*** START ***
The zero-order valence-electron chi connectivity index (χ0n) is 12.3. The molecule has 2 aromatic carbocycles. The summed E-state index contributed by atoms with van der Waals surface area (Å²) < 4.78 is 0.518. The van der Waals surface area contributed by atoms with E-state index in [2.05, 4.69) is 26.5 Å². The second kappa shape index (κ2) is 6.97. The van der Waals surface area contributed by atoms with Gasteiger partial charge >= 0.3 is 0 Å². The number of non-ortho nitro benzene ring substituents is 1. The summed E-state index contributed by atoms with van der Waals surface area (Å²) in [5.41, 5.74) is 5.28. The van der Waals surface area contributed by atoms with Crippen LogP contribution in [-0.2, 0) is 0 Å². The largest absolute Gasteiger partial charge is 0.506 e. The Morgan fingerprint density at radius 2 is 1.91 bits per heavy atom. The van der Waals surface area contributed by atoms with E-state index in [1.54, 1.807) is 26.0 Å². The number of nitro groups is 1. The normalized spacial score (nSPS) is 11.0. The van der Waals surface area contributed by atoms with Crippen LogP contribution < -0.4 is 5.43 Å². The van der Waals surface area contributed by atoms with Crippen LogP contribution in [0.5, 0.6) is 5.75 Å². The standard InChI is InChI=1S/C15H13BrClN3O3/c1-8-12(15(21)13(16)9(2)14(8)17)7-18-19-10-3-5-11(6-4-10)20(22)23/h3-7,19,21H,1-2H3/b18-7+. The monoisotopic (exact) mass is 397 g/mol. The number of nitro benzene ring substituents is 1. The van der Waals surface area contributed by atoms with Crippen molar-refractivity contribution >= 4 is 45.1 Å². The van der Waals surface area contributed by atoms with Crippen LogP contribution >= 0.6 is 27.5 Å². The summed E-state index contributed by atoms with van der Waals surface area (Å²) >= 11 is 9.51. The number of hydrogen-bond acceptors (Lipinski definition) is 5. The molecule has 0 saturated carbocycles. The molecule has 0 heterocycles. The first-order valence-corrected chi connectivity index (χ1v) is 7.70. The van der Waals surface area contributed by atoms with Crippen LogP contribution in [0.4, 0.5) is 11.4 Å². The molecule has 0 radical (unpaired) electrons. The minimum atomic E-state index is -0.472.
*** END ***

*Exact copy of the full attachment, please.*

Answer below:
The zero-order valence-electron chi connectivity index (χ0n) is 12.3. The molecule has 2 aromatic carbocycles. The summed E-state index contributed by atoms with van der Waals surface area (Å²) < 4.78 is 0.518. The van der Waals surface area contributed by atoms with E-state index in [2.05, 4.69) is 26.5 Å². The second kappa shape index (κ2) is 6.97. The van der Waals surface area contributed by atoms with Gasteiger partial charge >= 0.3 is 0 Å². The number of non-ortho nitro benzene ring substituents is 1. The summed E-state index contributed by atoms with van der Waals surface area (Å²) in [5.41, 5.74) is 5.28. The van der Waals surface area contributed by atoms with Crippen LogP contribution in [-0.2, 0) is 0 Å². The largest absolute Gasteiger partial charge is 0.506 e. The Morgan fingerprint density at radius 2 is 1.91 bits per heavy atom. The van der Waals surface area contributed by atoms with E-state index in [1.54, 1.807) is 26.0 Å². The number of nitro groups is 1. The normalized spacial score (nSPS) is 11.0. The van der Waals surface area contributed by atoms with Crippen LogP contribution < -0.4 is 5.43 Å². The van der Waals surface area contributed by atoms with Crippen LogP contribution in [0.5, 0.6) is 5.75 Å². The standard InChI is InChI=1S/C15H13BrClN3O3/c1-8-12(15(21)13(16)9(2)14(8)17)7-18-19-10-3-5-11(6-4-10)20(22)23/h3-7,19,21H,1-2H3/b18-7+. The monoisotopic (exact) mass is 397 g/mol. The number of nitro benzene ring substituents is 1. The van der Waals surface area contributed by atoms with Crippen molar-refractivity contribution >= 4 is 45.1 Å². The van der Waals surface area contributed by atoms with Crippen LogP contribution >= 0.6 is 27.5 Å². The summed E-state index contributed by atoms with van der Waals surface area (Å²) >= 11 is 9.51. The number of hydrogen-bond acceptors (Lipinski definition) is 5. The molecule has 0 saturated carbocycles. The molecule has 0 heterocycles. The first-order valence-corrected chi connectivity index (χ1v) is 7.70. The van der Waals surface area contributed by atoms with Crippen LogP contribution in [0.4, 0.5) is 11.4 Å². The molecule has 0 radical (unpaired) electrons. The minimum atomic E-state index is -0.472.